The findings, published recently in the journal Nature, come courtesy of quasars at the center of 28 distant galaxies. These extremely bright parts of galaxies shine through the gas that forms a buffer, or corona, that protects the Magellanic Clouds from the pull of the Milky Way’s gravity.
“We use a quasar as a light bulb,” says Bart Wakker, senior scientist in UW–Madison’s Astronomy Department. “If there is gas at a certain place between us and the quasar, the gas will produce an absorption line that tells us the composition of the clouds, their velocity and the amount of material in the clouds. And, by looking at different ions, we can study the temperature and density of the clouds.”
The temperature, location and composition — silicon, carbon and oxygen — of the gases that shadow the passing light of the quasars are consistent with the gaseous corona theorized in another study published in 2020 by UW–Madison physics graduate student Scott Lucchini, Astronomy professors Elena D’Onghia and Ellen Zweibel and UW–Madison alumni Andrew Fox and Chad Bustard, among others.
That work explained the expected properties of the Magellanic Stream by including the effects of dark matter: “The existing models of the formation of the Magellanic Stream are outdated because they can’t account for its mass,” Lucchini said in 2020.
“Our first Nature paper showed the theoretical developments, predicting the size, location and movement of the corona’s gases,” says Fox, now an astronomer at the Space Telescope Science Institute and, with Lucchini, a co-author of both studies.
The new discovery is a collaboration with a team that includes its own stream of former UW–Madison researchers pulled out into the world through the 1990s and 2000s — former graduate students Dhanesh Krishnarao, who is leading the work and is now a professor at Colorado College, David French, now scientist at the Space Telescope Science Institute, and Christopher Howk, now a professor at the University of Notre Dame — and former UW–Madison postdoctoral researcher Nicolas Lehner, also a Notre Dame professor.
UW–Madison research leading to the new discovery dates back at least to an inkling of hot gases seen in a study of stars in the Magellanic Cloud published in 1980 by the late astronomy professor Blair Savage and his then-postdoc Klaas de Boer.
“All that fell into place to allow us to look for data from the Hubble Space Telescope and a satellite called the Far Ultraviolet Spectroscopic Explorer, FUSE — which UW also played an important role in developing,” Wakker says. “We could reinterpret that old data, collected for many different reasons, in a new way to find what we needed to confirm the existence of a warm corona around the Magellanic Clouds.”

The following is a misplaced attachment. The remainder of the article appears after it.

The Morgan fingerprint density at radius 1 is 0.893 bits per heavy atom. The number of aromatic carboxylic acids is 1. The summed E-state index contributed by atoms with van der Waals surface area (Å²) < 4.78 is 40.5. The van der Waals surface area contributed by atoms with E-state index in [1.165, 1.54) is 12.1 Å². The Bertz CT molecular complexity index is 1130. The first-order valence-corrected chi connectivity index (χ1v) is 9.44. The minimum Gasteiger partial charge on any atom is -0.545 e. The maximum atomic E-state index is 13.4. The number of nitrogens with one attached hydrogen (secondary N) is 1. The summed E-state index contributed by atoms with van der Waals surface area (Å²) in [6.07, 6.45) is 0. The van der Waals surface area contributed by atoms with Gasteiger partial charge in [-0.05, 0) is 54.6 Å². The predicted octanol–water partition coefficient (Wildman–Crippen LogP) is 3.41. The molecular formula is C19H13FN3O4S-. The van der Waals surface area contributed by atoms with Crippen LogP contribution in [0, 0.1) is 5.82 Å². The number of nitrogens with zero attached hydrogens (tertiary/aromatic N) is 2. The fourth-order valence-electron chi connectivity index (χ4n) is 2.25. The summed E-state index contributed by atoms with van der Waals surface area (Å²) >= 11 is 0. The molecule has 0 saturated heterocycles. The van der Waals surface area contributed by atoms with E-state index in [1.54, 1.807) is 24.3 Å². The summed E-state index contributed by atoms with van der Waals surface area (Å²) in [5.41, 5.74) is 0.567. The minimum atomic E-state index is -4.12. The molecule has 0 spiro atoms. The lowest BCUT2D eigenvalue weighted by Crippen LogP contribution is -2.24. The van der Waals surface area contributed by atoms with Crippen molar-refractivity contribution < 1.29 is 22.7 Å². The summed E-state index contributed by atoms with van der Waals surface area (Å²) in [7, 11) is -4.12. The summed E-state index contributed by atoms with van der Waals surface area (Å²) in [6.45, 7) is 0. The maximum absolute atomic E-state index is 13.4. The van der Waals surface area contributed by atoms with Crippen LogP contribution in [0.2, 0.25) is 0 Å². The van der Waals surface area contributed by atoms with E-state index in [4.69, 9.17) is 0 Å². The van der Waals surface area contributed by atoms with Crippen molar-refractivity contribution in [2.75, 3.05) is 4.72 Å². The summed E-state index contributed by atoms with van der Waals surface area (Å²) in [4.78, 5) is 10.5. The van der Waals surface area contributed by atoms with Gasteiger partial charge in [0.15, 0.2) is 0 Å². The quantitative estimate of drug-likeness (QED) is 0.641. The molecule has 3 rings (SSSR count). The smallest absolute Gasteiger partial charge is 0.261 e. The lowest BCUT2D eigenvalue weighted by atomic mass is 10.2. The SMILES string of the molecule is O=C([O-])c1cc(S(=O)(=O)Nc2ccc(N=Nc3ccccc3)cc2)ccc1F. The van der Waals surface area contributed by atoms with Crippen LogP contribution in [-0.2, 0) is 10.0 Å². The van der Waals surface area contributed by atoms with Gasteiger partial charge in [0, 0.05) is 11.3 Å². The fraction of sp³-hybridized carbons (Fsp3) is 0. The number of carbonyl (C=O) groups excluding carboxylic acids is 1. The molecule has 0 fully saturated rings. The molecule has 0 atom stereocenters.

“We solved the big questions. There are always details to work out, and people to convince,” D’Onghia says. “But this is a real Wisconsin achievement. There aren’t many times where you can work together to predict something new and then also have the ability to spot it, to collect the compelling evidence that it exists.”
Collaboration between NSF quantum centers finds path to fault tolerance in neutral atom qubits
Like the classical computers we use every day, quantum computers can make mistakes when manipulating and storing the quantum bits (qubits) used to perform quantum algorithms. Theoretically, a quantum error correction protocol can correct these errors in a similar manner to classical error correction. However, quantum error correction is more demanding than its classical counterpart and has yet to be fully demonstrated, putting a limit on the functionality of quantum computers.
In a theory paper published in Nature Communications, UW–Madison physicist Shimon Kolkowitz and colleagues show a new way that quantum errors could be identified in one type of qubit known as neutral atoms. By pinpointing which qubit experienced an error, the study suggests that the requirements on quantum error correction can be significantly relaxed, approaching a level that neutral atom quantum computers have already achieved.
“In quantum computing, a lot of the overhead in an error-correcting code is figuring out which qubit had the error. If I know which qubit it is, then the amount of redundancy needed for the code is reduced,” Kolkowitz says. “Neutral atom qubits are right on the edge of what you would call this fault-tolerant threshold, but no one has been able to fully realize it yet.”